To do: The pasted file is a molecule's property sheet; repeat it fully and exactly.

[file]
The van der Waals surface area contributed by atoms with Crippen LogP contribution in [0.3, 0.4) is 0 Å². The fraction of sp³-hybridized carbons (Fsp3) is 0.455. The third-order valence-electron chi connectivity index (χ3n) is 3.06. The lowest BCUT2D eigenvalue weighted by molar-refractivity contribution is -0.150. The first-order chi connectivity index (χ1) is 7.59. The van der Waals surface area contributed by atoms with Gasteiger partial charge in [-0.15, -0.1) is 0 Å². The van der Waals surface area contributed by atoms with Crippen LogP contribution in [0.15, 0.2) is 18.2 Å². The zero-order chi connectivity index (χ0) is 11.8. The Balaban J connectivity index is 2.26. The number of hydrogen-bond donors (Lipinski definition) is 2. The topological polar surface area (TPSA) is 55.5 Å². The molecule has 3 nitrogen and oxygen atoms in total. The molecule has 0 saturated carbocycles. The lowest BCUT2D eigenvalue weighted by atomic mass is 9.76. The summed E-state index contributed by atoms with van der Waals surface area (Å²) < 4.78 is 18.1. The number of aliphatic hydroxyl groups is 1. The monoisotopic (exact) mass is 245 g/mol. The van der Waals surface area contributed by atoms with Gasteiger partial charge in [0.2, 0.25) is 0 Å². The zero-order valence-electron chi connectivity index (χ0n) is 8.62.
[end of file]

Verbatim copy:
The van der Waals surface area contributed by atoms with Crippen LogP contribution in [0.3, 0.4) is 0 Å². The fraction of sp³-hybridized carbons (Fsp3) is 0.455. The third-order valence-electron chi connectivity index (χ3n) is 3.06. The lowest BCUT2D eigenvalue weighted by molar-refractivity contribution is -0.150. The first-order chi connectivity index (χ1) is 7.59. The van der Waals surface area contributed by atoms with Gasteiger partial charge in [-0.15, -0.1) is 0 Å². The van der Waals surface area contributed by atoms with Crippen LogP contribution in [0.15, 0.2) is 18.2 Å². The zero-order chi connectivity index (χ0) is 11.8. The Balaban J connectivity index is 2.26. The number of hydrogen-bond donors (Lipinski definition) is 2. The topological polar surface area (TPSA) is 55.5 Å². The molecule has 3 nitrogen and oxygen atoms in total. The molecule has 0 saturated carbocycles. The lowest BCUT2D eigenvalue weighted by atomic mass is 9.76. The summed E-state index contributed by atoms with van der Waals surface area (Å²) < 4.78 is 18.1. The number of aliphatic hydroxyl groups is 1. The monoisotopic (exact) mass is 245 g/mol. The van der Waals surface area contributed by atoms with Gasteiger partial charge in [0.2, 0.25) is 0 Å². The zero-order valence-electron chi connectivity index (χ0n) is 8.62.